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9 Avogadro’s Law: The Relation between Volume and Molar Amount

9 Avogadro’s Law: The Relation between Volume and Molar Amount

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Avogadro’s Law: the relation between Volume and molar Amount

Because the particles in a gas are so tiny compared to the empty space surrounding

them, there is no interaction among gas particles as proposed by the kinetic–molecular

theory. As a result, the chemical identity of the particles does not matter and the value

of the constant k in the equation V>n = k is the same for all gases. It is therefore possible to compare the molar amounts of any two gases simply by comparing their volumes

at the same temperature and pressure.

Notice that the values of temperature and pressure do not matter; it is only necessary that T and P be the same for both gases. To simplify comparisons of gas samples,

however, it is convenient to define a set of conditions called standard temperature

and pressure (STP), which specifies a temperature of 0 °C (273 K) and a pressure of 1

atm (760 mmHg).

At STP, 1 mol of any gas 16.02 * 1023 particles2 has a volume of 22.4 L, a quantity

called the standard molar volume (Figure 8.18).

Standard temperature and pressure

(STP) 0 °C (273.15 K); 1 atm

(760 mmHg)

Standard molar volume Volume

of one mole of any ideal gas at STP,

22.4 L>mol.





1.00 mol

32.0 g

22.4 L

1.00 mol

4.00 g

22.4 L

1.00 mol

38.0 g

22.4 L

1.00 mol

39.9 g

22.4 L

Figure 8.18

Avogadro’s law.

Each of these 22.4 L bulbs contains

1.00 mol of gas at 0 °C and 1 atm pressure. Note that the volume occupied by

1 mol of gas is the same even though

the mass (in grams) of 1 mol of each

gas is different.

Worked Example 8.8 Using Avogadro’s Law: Finding moles in a Given Volume at stP

Use the standard molar volume of a gas at STP (22.4 L) to find how many moles of air at STP are in a room

measuring 4.11 m wide by 5.36 m long by 2.58 m high.

AnAlySiS We first find the volume of the room and then use standard molar volume as a conversion factor to

find the number of moles.


StEP 1: Identify known information.

We are given the room dimensions.

Length = 5.36 m

Width = 4.11 m

Height = 2.58 m

volume of the room is the product of

its three dimensions. Once we have the

volume 1in m3 2, we can convert to liters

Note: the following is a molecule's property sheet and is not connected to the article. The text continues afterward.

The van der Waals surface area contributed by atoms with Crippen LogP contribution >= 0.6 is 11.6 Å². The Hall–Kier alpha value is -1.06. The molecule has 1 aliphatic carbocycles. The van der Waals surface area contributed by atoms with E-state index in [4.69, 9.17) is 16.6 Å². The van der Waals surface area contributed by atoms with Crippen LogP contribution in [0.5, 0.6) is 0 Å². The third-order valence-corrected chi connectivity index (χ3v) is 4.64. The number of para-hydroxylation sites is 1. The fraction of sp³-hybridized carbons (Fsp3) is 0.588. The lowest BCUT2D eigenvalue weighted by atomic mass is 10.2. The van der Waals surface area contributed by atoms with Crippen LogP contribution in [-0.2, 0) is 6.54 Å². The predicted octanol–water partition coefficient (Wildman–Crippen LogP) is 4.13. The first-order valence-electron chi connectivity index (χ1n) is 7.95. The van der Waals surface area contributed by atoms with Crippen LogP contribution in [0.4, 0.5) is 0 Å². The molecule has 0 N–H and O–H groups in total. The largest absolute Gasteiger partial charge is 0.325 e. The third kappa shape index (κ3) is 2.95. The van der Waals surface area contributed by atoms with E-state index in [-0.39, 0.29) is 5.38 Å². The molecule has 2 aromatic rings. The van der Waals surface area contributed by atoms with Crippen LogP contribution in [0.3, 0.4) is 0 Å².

and use the molar volume at STP as a

conversion factor to obtain moles of air.

Volume = 14.11 m2 15.36 m2 12.58 m2 = 56.8 m3

1000 L


= 56.8 m3 *

3 = 5.68 * 10 L


1 mol

1 mol = 22.4 L S

22.4 L

StEP 4: Solve. Use the room volume and

5.68 * 104 L *

StEP 2: Identify answer and units.

StEP 3: Identify the equation. The

the molar volume at STP to set up an equation, making sure unwanted units cancel.

Moles of air = ?? mol

1 mol

= 2.54 * 103 mol

22.4 L

ProBlEM 8.15

How many moles of methane gas, CH4, are in a 100 m3 storage tank at STP? How

many grams of methane is this? How many grams of carbon dioxide gas could the

same tank hold?





Gases, Liquids, and solids

8.10 The Ideal Gas Law

Learning Objective:

• Use the ideal gas law to calculate the pressure, temperature, volume, or number of

moles of an ideal gas.

The relationships among the four variables P, V, T, and n for gases can be combined

into a single expression called the ideal gas law. If you know the values of any three of

the four quantities, you can calculate the value of the fourth.

ideal gas law

Gas constant (R) The constant R in

the ideal gas law, PV = nRT.


= R 1A constant value2


or PV = nRT

The constant R in the ideal gas law (instead of the usual k) is called the gas constant.

Its value depends on the units chosen for pressure, with the two most common values


For P in atmospheres:

R = 0.0821

L # atm

mol # K

L # mmHg

mol # K

In using the ideal gas law, it is important to choose the value of R having pressure

units that are consistent with the problem and, if necessary, to convert volume into liters

and temperature into kelvins.

Table 8.3 summarizes the various gas laws, and Worked Examples 8.10 and 8.11

show how to use the ideal gas law.

For P in millimeters Hg:

R = 62.4

table 8.3  A Summary of the Gas Laws

Gas Law

V1 >T1 = V2 >T2

P1V1 = P2V2

Boyle’s law

Charles’s law

P1 >T1 = P2 >T2

Avogadro’s law

P1V1 >T1 = P2V2 >T2

Ideal gas law

PV = nRT

Gay-Lussac’s law

Combined gas law

V1 >n1 = V2 >n2